Garrett_8.6.14_72dpiToday we go back to basics. Indeed, we visit the producer who started my love affair with Italian wine—Bruno Giacosa. For more than three decades the world has marveled at the magical wines that this estate produces. Collectors are no doubt familiar with Giacosa’s “Red Label” Barolo and Barbaresco Riservas, and the vino being produced here is celestial from top to bottom. However, Giacosa’s beauty doesn’t begin and end with the expensive and incredible Red Label bottlings. There’s a lot more Giacosa to love. I’ve chosen two of my favorite bottles and while these wines bring a little less clout, they still bring a whole lot of awesome.

Casa Vinicola Bruno Giacosa 2014 Roero Arneis $29.99

When people think of Italian white wines, their minds often drift to Pinot Grigio, Trebbiano, Friulano and Vermentino. I am here to tell you there is another grape to consider, one we almost lost to extinction: Arneis. Piemonte’s Arneis and was almost completely wiped out before a small group of producers (Giacosa included) realized that it needed saving. This Arneis bottling from Giacosa is rich and straw colored, but it still provides a mouthwatering acidity that allows it to pair with almost anything you could imagine during an antipasti or fish course. Drink until 2019.

Bruno Giacosa 2012 Barbaresco Asili $149.99

Asili is one of Barbaresco’s most prestigious vineyards, and perhaps nobody does it justice like Giacosa. The soil, grape, vine, and terroir marry to give elegance and delicacy in Giacosa’s Barbaresco Asili. Giacosa has come to be known for crafting wines of ethereal elegance that seem to live forever. 2012 was a year that had its challenges, but the estate triumphed by making the hard decisions when it came to fruit selection. The result is another stunner that is sure to be enjoyed now and a generation from now. Drink 2017 to 2030.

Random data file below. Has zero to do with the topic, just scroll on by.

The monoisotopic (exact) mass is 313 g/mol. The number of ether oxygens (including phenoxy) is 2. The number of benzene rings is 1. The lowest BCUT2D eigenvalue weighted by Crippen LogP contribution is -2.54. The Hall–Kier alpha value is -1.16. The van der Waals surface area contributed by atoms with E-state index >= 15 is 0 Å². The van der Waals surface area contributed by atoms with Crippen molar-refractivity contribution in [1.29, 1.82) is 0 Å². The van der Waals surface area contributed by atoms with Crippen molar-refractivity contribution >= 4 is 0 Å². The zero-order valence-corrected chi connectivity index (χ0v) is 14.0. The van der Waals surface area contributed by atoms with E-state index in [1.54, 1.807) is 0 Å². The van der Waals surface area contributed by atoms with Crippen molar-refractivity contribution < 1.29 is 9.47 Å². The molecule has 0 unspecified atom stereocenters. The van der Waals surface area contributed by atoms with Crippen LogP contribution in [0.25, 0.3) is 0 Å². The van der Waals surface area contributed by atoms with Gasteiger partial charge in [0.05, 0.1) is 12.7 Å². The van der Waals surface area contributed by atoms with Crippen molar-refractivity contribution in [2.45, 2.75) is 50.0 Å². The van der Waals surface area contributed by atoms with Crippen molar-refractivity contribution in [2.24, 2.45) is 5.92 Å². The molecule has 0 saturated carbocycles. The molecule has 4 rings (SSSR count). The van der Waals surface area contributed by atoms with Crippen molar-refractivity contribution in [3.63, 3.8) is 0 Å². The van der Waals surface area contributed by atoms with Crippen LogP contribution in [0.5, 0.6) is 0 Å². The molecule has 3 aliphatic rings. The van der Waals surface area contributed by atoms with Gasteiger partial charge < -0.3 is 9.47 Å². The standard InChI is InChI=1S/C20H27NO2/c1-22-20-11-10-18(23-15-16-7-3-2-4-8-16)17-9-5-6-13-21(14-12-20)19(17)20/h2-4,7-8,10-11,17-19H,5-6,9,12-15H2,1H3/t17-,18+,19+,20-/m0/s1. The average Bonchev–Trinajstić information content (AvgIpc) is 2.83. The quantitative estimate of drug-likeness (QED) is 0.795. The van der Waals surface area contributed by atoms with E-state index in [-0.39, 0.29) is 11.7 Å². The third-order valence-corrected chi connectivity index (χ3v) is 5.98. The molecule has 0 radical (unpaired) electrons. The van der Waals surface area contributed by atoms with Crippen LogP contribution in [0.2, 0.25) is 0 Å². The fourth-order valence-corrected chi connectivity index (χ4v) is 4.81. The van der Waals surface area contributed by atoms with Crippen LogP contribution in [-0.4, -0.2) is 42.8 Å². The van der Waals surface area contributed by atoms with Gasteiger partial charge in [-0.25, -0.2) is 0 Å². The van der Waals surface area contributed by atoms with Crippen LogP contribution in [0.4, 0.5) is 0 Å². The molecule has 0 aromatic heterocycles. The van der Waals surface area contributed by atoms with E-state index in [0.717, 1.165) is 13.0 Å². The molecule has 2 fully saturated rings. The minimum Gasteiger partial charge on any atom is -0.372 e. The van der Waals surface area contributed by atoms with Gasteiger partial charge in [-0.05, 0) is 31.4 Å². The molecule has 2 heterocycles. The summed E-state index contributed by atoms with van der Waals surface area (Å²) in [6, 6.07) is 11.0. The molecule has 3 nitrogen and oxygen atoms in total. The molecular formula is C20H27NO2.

Everyday, Any Day Bruno Giacosa

Giacosa every day (and special days)!

A label from Azienda Agricola Falletto di Bruno Giacosa

A label from Azienda Agricola Falletto di Bruno Giacosa

Most of our clients already know and love Bruno Giacosa, but most don’t know that he’s responsible for two lines of wines: the estate’s négociant arm Casa Vinicola Giacosa as well as those from Bruno Giacosa’s own estate, labeled with legendary vineyard Falletto. Born in Neive in 1929, Bruno crafts some of the most prestigious Barolo and Barbaresco wines in Piemonte and holds the rank of one of the world’s most respected wine producers. One major point to know about Bruno Giacosa is that he never studied enology; he dropped out of school after the war at the age of 13 to work with his father Mario and grandfather Carlo, who had been making wine since the 1890’s.